My heartbeat picked up while my breaths shortened.

“What do you mean?!” I asked.

“Your grades! Your grades Anne-Marie! You idiot! You puta – whore! Is this what you think I gave up my life for? For you to fail in life and what? Just get pregnant and throw everything away?!”

Without letting a word in, he grabbed me by my hair and threw me on the ground to get me in a position to kick me.

“Tigilan mo na – Stop it!”

It was my mother begging for my father to stop. The next morning I came to school crying to the counselor about the physical abuse I had experienced from my Aswang. Only a few weeks later, my father was carrying in trays of food he and my mom had paid for to host the party for my sweet sixteen. During that party, there he was.My Daddy who had invited his friends to give me hundreds of dollars in gift money and laugh with me to recall the memories of my silliness as a kid with our family and friends. The Aswang was nowhere to be found from weeks before.

When it was my brother’s turn, I walked into the room where my father held his face in his hands. My brother sat, tears in his eyes, on the floor of the kitchen. 

“How could he do this to me?” my father asked. “To us? After all we sacrificed…”

It was never about you, Daddy.

Where was this shapeshifter that ate the hearts and livers of children? Before me sat a weak, frail, old Filipino man slumped over the edge of his bed as if carrying the weight of the world on his shoulders. It did not take garlic or salt or holy water or a crucifix to fight my Aswang. I did not  need to say a word. I saw a man who was ashamed of himself, not my brother.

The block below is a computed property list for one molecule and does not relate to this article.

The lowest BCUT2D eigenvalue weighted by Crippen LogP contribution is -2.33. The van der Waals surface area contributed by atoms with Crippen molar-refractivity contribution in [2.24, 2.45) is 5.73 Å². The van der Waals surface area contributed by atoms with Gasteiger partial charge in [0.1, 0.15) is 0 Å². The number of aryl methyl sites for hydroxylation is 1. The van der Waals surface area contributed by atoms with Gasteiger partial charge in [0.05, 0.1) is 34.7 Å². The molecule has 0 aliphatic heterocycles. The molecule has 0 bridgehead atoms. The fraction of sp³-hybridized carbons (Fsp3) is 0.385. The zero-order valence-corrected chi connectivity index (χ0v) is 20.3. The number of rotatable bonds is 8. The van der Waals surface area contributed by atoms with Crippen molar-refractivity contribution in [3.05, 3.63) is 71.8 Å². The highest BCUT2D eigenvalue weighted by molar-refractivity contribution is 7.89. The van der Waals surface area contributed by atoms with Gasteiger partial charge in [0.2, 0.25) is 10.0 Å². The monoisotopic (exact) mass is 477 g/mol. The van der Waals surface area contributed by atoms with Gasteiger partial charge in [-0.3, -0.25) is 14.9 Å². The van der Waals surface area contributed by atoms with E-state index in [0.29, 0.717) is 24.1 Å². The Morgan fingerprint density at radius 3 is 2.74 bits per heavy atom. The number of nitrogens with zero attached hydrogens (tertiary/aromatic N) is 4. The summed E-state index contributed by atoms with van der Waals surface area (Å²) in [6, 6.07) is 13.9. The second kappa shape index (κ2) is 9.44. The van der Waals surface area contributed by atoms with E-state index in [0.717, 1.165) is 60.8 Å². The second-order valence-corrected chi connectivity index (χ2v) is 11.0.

When our father had confronted me about my grades, after the Aswang had come out for my blood and left boog-boogs (bruises) on my right arm and left knee, he told me, “You know, my dad used to scream at me when I was younger and leave welts after drawing blood.” 

This was my father’s way of trying to explain himself, maybe even apologize. This was also his way of saying that he was trying…trying to be better than the upbringing that he was raised with before.

It was not until years after the scene with my brother that my father was diagnosed with Attention Deficit Disorder (ADD) and Borderline Personality Disorder (BPD). It did not help that my father grew up with a history of violence in his family, as well as culture that told him to suppress his demons. It explained a lot. To this day, I still take therapy to deal with the Aswang from my childhood as well as the Aswang inside of me now.

The word I learned that allowed me to live with my monster was radical acceptance. My Daddy did his best and still tries. I accept that there are things he may never change. I accept that there are things that I can change, especially in myself.

There is an Aswang in all of us. In you. In me. Like energy, it cannot be created or destroyed. It just exists. Though we live with it, we chose the size of the room it lives in in our lives.